Instead, here seven simple rules for squeezing the most out of your everyday routine to finally get your body to look the way you want it to.
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Rule 1. Work out as early as possible.
Lace up first thing and you’ll increase your odds of exercising today threefold. A study of 500 people at the Mollen Clinic, a preventive medicine and wellness center in Scottsdale, Arizona, found that 75 percent of those who worked out in the morning did so regularly, compared with just half the afternoon exercisers and a quarter of the post-work crowd.
“At the beginning of the day, you have the fewest excuses for skipping exercise,” says clinic founder Arthur Mollen, DO. Not waking up early enough, of course, is the main one. “Limit using the snooze button to only five minutes so that you don’t fall into a deep sleep again,” Dr. Mollen advises.
Bonus: You’ll go to work feeling focused: A recent study at the University of Illinois at Urbana-Champaign found that 20 minutes of moderate aerobic exercise improved concentration, reading comprehension, and cognitive function.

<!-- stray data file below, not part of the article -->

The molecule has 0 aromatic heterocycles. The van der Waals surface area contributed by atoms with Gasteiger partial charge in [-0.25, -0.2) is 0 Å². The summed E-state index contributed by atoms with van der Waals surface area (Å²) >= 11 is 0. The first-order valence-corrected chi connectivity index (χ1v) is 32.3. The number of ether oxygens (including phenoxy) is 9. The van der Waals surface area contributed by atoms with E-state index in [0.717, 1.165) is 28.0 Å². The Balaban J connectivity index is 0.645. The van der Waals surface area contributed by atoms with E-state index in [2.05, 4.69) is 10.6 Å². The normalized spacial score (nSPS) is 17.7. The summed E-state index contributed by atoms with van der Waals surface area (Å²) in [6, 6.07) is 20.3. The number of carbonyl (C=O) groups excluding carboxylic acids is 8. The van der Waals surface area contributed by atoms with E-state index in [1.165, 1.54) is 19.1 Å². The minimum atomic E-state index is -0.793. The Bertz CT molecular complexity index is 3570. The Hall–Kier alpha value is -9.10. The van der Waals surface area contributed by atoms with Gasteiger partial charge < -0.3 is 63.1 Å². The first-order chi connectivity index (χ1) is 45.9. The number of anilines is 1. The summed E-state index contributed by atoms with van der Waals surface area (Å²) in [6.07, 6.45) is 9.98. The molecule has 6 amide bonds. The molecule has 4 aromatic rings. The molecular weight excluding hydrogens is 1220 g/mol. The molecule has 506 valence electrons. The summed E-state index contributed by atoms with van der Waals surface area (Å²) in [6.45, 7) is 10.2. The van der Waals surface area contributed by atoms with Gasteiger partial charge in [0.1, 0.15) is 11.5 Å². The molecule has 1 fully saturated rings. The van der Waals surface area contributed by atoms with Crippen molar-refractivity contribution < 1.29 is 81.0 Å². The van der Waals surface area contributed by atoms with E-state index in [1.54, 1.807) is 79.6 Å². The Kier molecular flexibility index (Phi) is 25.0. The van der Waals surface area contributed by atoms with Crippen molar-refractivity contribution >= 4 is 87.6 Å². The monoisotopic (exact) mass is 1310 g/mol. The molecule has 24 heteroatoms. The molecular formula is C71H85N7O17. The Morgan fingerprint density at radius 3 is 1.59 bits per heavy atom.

Rule 2. Do some pre-cardio exercises first.
Instead of going from zero to 60 to sweat off the calories, consider this: Doing a quick sculpting routine pre-cardio could increase the amount of fat you melt. Exercisers in a study at the University of Tokyo who biked within 20 minutes of lifting weights tapped more of their fat stores than those who rested longer or didn’t tone at all.
The firm-then-burn order is also good for your heart: Arteries stiffen during resistance training, increasing blood pressure, but a cardio chaser such as a 20-minute run counteracts these effects and expedites your arteries’ return to normal, explains Rohit Arora, MD, chairman of cardiology at the Chicago Medical School. Plus, strength training “takes coordination and good technique, so you get more out of it if you come to it fresh,” says Kent Adams, PhD, director of the Exercise Physiology Lab at California State University, Monterey Bay.
Rule 3. Faster Pace = Faster Metabolism.
Finished toning and ready to get sweaty? Gun it a bit for a bigger afterburn.
“High-intensity exercise increases the release of growth hormones, which mobilize fat to be used as fuel, plus it causes your metabolism to stay elevated about 10 to 15 percent above its baseline, so you’re burning more fat for several hours post-workout,” says Arthur Weltman, PhD, director of the Exercise Physiology Laboratory at the University of Virginia in Charlottesville.